I'm making a video right now about the unit circle definitions of the basic trig functions.

I've done sine and cosine, and am now talking about the tangent function.

As most of you know, it can be rewritten as in the title, but off the top of my head, I can't remember when this might be genuinely useful.

Certain derivatives and integrals come to mind. Do you have any other examples?

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    $\begingroup$ Most trig. identities involving tangent can be reduced to those in sine and cosines, usually easier since you have to remember fewer formulas. $\endgroup$
    – Chris C
    Commented Oct 3, 2014 at 21:28
  • $\begingroup$ @BenjaminDickman - The video is one of over 900 math videos I've made so far. The current playlist involves trigonometric equations/inequalities, and so I started with an introduction to the unit circle definitions of the basic trig functions. When I asked this question, I was mid-video (on pause) and looking for quick examples. Now, days later, it is a non-issue of course. $\endgroup$
    – Alec
    Commented Oct 7, 2014 at 8:46
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    $\begingroup$ @BenjaminDickman - Yes, it is a public resource. However, it's in Norwegian. It's widely used among students in Norway, as teachers tend to assign videos as homework. Personally, I just started making it becuase I benefited from Khan Academy, but my friends didn't, because their English wasn't quite good enough to follow math while interpreting a foreign language. I got carried away and am still continuing. $\endgroup$
    – Alec
    Commented Oct 7, 2014 at 12:30
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    $\begingroup$ @BenjaminDickman - Oh, yes. Forgot about that. udl.no $\endgroup$
    – Alec
    Commented Oct 8, 2014 at 12:30
  • $\begingroup$ I think a simple example that will "click" with students is an airplane's vertical distance and horizontal distance. It gives a visual picture, as well as being a real example. Yes, we probably use sin most, cos next and tangent least. And a lot of times with tan we just change back to sin/cos definition. But there is one practical example. $\endgroup$
    – guest
    Commented Apr 8, 2018 at 0:35

3 Answers 3

  • You are simplifying the equation for a function and you get down to something like $f(x) = \cos x\tan x $.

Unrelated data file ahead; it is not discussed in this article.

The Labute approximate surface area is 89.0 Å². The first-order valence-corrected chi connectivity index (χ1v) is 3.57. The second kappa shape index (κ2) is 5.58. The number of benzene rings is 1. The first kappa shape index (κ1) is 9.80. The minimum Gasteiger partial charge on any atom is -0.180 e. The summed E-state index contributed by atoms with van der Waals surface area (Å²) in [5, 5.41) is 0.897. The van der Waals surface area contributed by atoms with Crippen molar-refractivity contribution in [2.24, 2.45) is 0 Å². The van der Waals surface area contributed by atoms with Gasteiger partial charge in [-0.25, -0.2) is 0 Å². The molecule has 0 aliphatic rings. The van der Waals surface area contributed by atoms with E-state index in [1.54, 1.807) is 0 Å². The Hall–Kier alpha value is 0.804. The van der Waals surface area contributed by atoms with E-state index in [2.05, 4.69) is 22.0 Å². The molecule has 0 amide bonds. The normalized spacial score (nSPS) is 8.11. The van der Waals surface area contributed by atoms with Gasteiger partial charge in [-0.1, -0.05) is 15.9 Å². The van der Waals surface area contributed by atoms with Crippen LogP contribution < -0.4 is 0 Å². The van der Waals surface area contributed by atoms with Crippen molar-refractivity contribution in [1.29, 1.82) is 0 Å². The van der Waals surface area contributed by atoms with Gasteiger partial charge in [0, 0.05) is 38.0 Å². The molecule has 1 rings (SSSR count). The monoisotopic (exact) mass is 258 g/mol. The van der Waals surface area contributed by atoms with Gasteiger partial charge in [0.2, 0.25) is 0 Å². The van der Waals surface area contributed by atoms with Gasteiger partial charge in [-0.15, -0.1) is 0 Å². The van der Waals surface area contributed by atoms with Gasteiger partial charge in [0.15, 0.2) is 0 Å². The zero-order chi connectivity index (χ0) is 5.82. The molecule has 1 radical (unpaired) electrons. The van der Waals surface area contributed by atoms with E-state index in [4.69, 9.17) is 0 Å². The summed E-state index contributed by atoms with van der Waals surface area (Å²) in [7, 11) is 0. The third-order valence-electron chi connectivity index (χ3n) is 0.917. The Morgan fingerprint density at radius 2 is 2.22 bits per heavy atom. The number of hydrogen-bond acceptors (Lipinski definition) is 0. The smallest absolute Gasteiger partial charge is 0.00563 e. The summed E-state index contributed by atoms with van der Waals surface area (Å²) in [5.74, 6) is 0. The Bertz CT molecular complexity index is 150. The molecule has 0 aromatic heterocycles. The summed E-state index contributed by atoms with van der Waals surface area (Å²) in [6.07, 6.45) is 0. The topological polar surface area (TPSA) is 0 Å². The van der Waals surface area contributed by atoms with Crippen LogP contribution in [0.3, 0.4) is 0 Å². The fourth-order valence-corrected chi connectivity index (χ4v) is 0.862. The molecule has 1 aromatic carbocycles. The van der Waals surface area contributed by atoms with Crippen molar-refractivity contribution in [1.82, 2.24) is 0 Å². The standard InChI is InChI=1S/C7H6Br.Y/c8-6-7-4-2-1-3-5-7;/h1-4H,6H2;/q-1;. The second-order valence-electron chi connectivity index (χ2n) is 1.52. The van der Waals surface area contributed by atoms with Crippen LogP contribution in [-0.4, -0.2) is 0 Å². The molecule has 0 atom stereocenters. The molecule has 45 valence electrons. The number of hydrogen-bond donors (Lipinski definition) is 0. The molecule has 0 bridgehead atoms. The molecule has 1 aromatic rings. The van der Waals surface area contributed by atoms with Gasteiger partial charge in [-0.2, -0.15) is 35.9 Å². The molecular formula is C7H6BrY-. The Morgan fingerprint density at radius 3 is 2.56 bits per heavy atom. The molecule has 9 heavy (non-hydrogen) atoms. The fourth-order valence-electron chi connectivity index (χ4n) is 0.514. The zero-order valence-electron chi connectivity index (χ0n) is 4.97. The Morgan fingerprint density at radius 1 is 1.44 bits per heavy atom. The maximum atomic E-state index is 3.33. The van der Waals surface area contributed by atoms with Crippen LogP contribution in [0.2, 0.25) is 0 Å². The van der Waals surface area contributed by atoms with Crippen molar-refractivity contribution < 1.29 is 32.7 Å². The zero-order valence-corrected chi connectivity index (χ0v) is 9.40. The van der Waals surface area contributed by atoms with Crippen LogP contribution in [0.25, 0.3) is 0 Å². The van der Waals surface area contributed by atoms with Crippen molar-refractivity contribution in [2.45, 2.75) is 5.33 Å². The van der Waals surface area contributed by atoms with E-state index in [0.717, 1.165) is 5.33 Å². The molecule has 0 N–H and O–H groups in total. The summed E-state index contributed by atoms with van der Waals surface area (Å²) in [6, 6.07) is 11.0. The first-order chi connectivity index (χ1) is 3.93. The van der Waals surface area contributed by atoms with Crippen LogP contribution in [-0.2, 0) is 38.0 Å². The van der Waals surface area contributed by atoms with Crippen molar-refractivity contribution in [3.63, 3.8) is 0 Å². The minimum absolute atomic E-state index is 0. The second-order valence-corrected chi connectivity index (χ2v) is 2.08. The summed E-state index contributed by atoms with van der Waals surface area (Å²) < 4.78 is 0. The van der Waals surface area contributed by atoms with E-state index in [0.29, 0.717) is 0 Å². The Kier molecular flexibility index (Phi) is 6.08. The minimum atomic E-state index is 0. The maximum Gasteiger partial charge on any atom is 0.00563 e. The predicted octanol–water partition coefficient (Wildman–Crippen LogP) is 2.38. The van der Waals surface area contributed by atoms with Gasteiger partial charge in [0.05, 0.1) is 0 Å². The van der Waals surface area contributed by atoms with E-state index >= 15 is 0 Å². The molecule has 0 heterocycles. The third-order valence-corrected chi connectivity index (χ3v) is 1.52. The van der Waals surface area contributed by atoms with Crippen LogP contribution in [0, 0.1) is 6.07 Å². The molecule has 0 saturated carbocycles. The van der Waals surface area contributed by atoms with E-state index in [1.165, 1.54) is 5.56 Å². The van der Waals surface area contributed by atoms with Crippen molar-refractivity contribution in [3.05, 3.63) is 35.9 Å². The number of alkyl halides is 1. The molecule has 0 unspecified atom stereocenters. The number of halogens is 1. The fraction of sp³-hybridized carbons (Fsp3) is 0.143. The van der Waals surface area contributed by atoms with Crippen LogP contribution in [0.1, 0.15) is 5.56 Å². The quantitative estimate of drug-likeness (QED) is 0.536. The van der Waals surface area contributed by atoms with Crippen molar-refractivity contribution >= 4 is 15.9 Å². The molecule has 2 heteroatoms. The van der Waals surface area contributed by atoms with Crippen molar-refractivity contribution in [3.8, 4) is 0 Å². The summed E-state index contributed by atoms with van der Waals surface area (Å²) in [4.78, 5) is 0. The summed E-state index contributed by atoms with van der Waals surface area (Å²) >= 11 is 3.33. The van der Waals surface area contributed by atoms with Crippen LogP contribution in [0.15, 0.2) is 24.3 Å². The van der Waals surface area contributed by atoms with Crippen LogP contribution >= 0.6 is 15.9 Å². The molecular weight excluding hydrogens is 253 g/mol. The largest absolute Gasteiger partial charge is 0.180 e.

• You want to know where tan(x) is discontinuous without memorizing it (assuming you already know where cos(x) is zero).


My previous answer (which was basically "That is the definition of tangent!") was not well received. I admit that that answer was made out of exasperation with the question. I have written a longer response as to why I feel the way I do, with some mathematical and historical context.

You say you are defining these functions based on the unit circle. If this is the case, then you are probably defining $\cos(\theta)$ to be the $x$-coordinate, and $\sin(\theta)$ to be the $y$-coordinate of the point obtained by taking a piece of string of length $\theta$, fixing one end at $(1,0)$, and winding it it counterclockwise around the circle. In this case, if you define tangent to be $\frac{y}{x}$ this is also defining tangent to be $\frac{\sin(\theta)}{\cos(\theta)}$. The two should be so closely identified that these two expressions "say" exactly the same thing to you. Because of this I am confused by the question: it appears that the definition of tangent is $\frac{\sin(\theta)}{\cos(\theta)}$.

The unit circle approach takes some care to make rigorous. You at least need to be able to define arclength to make it work. For this reason, most introductions to analysis which I have seen either define sine and cosine in terms of their power series representations, or as solutions to their defining differential equations. In either content, the tangent function would again be defined by the ratio of the two. Trying to define tangent "on its own", without first defining sine and cosine, is difficult because it is not an entire function.

In a certain sense, I am suspicious of the attention given to the other trig functions. We no longer pay homage to haversine or exsecant, yet we still talk about tangent. Why? Fundamentally the reason that tangent, secant, exsecant, etc even have names of their own is that they were needed in some computations quite commonly (say, while sailing), and it was easier to compile tables of values for these "special functions" than to calculate them by hand given only tables for sine and cosine. I do not know the historical reason that only 6 of these functions survived into the common usage, but from a mathematical perspective I feel like only sine and cosine really "deserve" names in the current era. It would be as if we had a new operation "inc sum", denoted $\oplus$ with $a \oplus b = a+b+1$. A useful operation, to be sure, but not useful enough to warrant its own distinct mental real estate.